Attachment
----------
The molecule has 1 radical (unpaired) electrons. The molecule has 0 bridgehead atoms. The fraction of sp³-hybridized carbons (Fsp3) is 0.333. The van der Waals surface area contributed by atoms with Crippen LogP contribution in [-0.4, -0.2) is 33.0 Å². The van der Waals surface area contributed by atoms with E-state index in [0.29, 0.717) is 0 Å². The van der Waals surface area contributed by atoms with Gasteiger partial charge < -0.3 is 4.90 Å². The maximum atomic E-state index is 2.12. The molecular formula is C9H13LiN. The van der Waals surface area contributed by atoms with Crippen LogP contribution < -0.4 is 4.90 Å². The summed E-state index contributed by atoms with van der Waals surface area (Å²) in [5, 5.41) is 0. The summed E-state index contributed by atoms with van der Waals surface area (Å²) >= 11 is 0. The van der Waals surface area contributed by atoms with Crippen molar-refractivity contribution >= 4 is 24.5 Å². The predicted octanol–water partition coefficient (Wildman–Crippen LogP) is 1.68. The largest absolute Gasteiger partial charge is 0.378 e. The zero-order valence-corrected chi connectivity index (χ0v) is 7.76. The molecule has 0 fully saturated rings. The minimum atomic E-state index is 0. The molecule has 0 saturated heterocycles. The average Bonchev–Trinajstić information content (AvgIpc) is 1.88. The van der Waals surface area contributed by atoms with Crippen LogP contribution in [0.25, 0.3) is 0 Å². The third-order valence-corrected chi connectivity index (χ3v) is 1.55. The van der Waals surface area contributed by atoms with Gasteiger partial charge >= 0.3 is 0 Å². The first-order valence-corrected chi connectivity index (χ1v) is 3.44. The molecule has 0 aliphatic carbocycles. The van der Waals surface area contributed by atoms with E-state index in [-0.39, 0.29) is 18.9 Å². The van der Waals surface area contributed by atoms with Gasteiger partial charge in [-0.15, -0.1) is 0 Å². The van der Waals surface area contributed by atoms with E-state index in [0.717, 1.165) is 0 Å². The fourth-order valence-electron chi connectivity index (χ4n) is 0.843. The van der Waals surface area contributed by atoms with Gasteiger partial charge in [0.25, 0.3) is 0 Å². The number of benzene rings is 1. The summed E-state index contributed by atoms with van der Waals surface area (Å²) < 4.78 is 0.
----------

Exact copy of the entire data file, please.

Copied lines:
The molecule has 1 radical (unpaired) electrons. The molecule has 0 bridgehead atoms. The fraction of sp³-hybridized carbons (Fsp3) is 0.333. The van der Waals surface area contributed by atoms with Crippen LogP contribution in [-0.4, -0.2) is 33.0 Å². The van der Waals surface area contributed by atoms with E-state index in [0.29, 0.717) is 0 Å². The van der Waals surface area contributed by atoms with Gasteiger partial charge < -0.3 is 4.90 Å². The maximum atomic E-state index is 2.12. The molecular formula is C9H13LiN. The van der Waals surface area contributed by atoms with Crippen LogP contribution < -0.4 is 4.90 Å². The summed E-state index contributed by atoms with van der Waals surface area (Å²) in [5, 5.41) is 0. The summed E-state index contributed by atoms with van der Waals surface area (Å²) >= 11 is 0. The van der Waals surface area contributed by atoms with Crippen molar-refractivity contribution >= 4 is 24.5 Å². The predicted octanol–water partition coefficient (Wildman–Crippen LogP) is 1.68. The largest absolute Gasteiger partial charge is 0.378 e. The zero-order valence-corrected chi connectivity index (χ0v) is 7.76. The molecule has 0 fully saturated rings. The minimum atomic E-state index is 0. The molecule has 0 saturated heterocycles. The average Bonchev–Trinajstić information content (AvgIpc) is 1.88. The van der Waals surface area contributed by atoms with Crippen LogP contribution in [0.25, 0.3) is 0 Å². The third-order valence-corrected chi connectivity index (χ3v) is 1.55. The van der Waals surface area contributed by atoms with Gasteiger partial charge >= 0.3 is 0 Å². The first-order valence-corrected chi connectivity index (χ1v) is 3.44. The molecule has 0 aliphatic carbocycles. The van der Waals surface area contributed by atoms with E-state index in [-0.39, 0.29) is 18.9 Å². The van der Waals surface area contributed by atoms with Gasteiger partial charge in [-0.15, -0.1) is 0 Å². The van der Waals surface area contributed by atoms with E-state index in [0.717, 1.165) is 0 Å². The fourth-order valence-electron chi connectivity index (χ4n) is 0.843. The van der Waals surface area contributed by atoms with Gasteiger partial charge in [0.25, 0.3) is 0 Å². The number of benzene rings is 1. The summed E-state index contributed by atoms with van der Waals surface area (Å²) < 4.78 is 0.